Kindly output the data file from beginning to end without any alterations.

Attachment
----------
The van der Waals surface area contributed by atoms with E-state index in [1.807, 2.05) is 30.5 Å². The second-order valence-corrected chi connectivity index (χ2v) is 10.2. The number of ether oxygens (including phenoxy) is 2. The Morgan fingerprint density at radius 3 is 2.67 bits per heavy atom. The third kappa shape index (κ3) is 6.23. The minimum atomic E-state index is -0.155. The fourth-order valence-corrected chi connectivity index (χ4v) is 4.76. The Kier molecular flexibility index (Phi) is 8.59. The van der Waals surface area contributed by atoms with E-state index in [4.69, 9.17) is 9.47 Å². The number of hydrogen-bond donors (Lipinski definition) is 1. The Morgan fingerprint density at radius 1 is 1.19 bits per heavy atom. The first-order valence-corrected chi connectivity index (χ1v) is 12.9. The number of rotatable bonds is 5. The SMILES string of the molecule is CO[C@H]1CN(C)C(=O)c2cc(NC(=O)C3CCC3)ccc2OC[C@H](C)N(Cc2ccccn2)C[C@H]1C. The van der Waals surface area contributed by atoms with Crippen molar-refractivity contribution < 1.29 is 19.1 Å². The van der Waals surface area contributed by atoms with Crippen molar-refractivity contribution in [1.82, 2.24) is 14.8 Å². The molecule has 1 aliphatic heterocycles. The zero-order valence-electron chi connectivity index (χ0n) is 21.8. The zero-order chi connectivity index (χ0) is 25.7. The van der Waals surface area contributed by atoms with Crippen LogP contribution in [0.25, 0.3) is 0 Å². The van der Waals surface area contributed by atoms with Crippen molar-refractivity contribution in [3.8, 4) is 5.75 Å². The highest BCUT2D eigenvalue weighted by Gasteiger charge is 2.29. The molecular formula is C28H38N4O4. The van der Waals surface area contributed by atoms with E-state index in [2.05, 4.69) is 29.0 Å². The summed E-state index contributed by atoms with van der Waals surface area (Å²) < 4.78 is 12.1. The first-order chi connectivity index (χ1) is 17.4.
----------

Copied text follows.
The van der Waals surface area contributed by atoms with E-state index in [1.807, 2.05) is 30.5 Å². The second-order valence-corrected chi connectivity index (χ2v) is 10.2. The number of ether oxygens (including phenoxy) is 2. The Morgan fingerprint density at radius 3 is 2.67 bits per heavy atom. The third kappa shape index (κ3) is 6.23. The minimum atomic E-state index is -0.155. The fourth-order valence-corrected chi connectivity index (χ4v) is 4.76. The Kier molecular flexibility index (Phi) is 8.59. The van der Waals surface area contributed by atoms with E-state index in [4.69, 9.17) is 9.47 Å². The number of hydrogen-bond donors (Lipinski definition) is 1. The Morgan fingerprint density at radius 1 is 1.19 bits per heavy atom. The first-order valence-corrected chi connectivity index (χ1v) is 12.9. The number of rotatable bonds is 5. The SMILES string of the molecule is CO[C@H]1CN(C)C(=O)c2cc(NC(=O)C3CCC3)ccc2OC[C@H](C)N(Cc2ccccn2)C[C@H]1C. The van der Waals surface area contributed by atoms with Crippen molar-refractivity contribution < 1.29 is 19.1 Å². The van der Waals surface area contributed by atoms with Crippen molar-refractivity contribution in [1.82, 2.24) is 14.8 Å². The molecule has 1 aliphatic heterocycles. The zero-order valence-electron chi connectivity index (χ0n) is 21.8. The zero-order chi connectivity index (χ0) is 25.7. The van der Waals surface area contributed by atoms with Crippen LogP contribution in [0.25, 0.3) is 0 Å². The van der Waals surface area contributed by atoms with Crippen molar-refractivity contribution in [3.8, 4) is 5.75 Å². The highest BCUT2D eigenvalue weighted by Gasteiger charge is 2.29. The molecular formula is C28H38N4O4. The van der Waals surface area contributed by atoms with E-state index in [2.05, 4.69) is 29.0 Å². The summed E-state index contributed by atoms with van der Waals surface area (Å²) < 4.78 is 12.1. The first-order chi connectivity index (χ1) is 17.4.